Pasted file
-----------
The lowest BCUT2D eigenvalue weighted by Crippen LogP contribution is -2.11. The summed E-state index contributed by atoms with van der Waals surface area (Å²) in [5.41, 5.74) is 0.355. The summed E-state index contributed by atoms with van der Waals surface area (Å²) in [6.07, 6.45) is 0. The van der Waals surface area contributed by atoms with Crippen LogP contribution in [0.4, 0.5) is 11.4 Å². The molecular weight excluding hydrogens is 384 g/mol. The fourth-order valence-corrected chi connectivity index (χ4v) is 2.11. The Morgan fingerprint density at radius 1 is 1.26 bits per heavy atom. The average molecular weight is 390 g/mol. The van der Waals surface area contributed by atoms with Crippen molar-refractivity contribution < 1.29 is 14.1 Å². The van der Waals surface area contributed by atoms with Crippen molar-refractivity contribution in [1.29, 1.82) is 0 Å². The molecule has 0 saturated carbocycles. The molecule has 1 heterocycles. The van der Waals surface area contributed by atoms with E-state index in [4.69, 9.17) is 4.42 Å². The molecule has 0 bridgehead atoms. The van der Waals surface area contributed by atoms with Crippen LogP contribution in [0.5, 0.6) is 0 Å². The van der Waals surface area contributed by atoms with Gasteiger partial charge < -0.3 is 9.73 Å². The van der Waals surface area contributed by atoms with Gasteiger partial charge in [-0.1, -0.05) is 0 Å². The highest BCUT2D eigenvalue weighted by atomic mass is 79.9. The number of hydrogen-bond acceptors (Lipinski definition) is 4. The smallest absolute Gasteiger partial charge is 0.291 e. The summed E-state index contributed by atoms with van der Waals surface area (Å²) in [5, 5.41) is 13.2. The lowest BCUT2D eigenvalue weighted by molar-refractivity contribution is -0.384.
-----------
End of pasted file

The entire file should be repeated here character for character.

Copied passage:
The lowest BCUT2D eigenvalue weighted by Crippen LogP contribution is -2.11. The summed E-state index contributed by atoms with van der Waals surface area (Å²) in [5.41, 5.74) is 0.355. The summed E-state index contributed by atoms with van der Waals surface area (Å²) in [6.07, 6.45) is 0. The van der Waals surface area contributed by atoms with Crippen LogP contribution in [0.4, 0.5) is 11.4 Å². The molecular weight excluding hydrogens is 384 g/mol. The fourth-order valence-corrected chi connectivity index (χ4v) is 2.11. The Morgan fingerprint density at radius 1 is 1.26 bits per heavy atom. The average molecular weight is 390 g/mol. The van der Waals surface area contributed by atoms with Crippen molar-refractivity contribution < 1.29 is 14.1 Å². The van der Waals surface area contributed by atoms with Crippen molar-refractivity contribution in [1.29, 1.82) is 0 Å². The molecule has 0 saturated carbocycles. The molecule has 1 heterocycles. The van der Waals surface area contributed by atoms with E-state index in [4.69, 9.17) is 4.42 Å². The molecule has 0 bridgehead atoms. The van der Waals surface area contributed by atoms with Crippen LogP contribution in [0.5, 0.6) is 0 Å². The van der Waals surface area contributed by atoms with Gasteiger partial charge < -0.3 is 9.73 Å². The van der Waals surface area contributed by atoms with Gasteiger partial charge in [-0.1, -0.05) is 0 Å². The highest BCUT2D eigenvalue weighted by atomic mass is 79.9. The number of hydrogen-bond acceptors (Lipinski definition) is 4. The smallest absolute Gasteiger partial charge is 0.291 e. The summed E-state index contributed by atoms with van der Waals surface area (Å²) in [5, 5.41) is 13.2. The lowest BCUT2D eigenvalue weighted by molar-refractivity contribution is -0.384.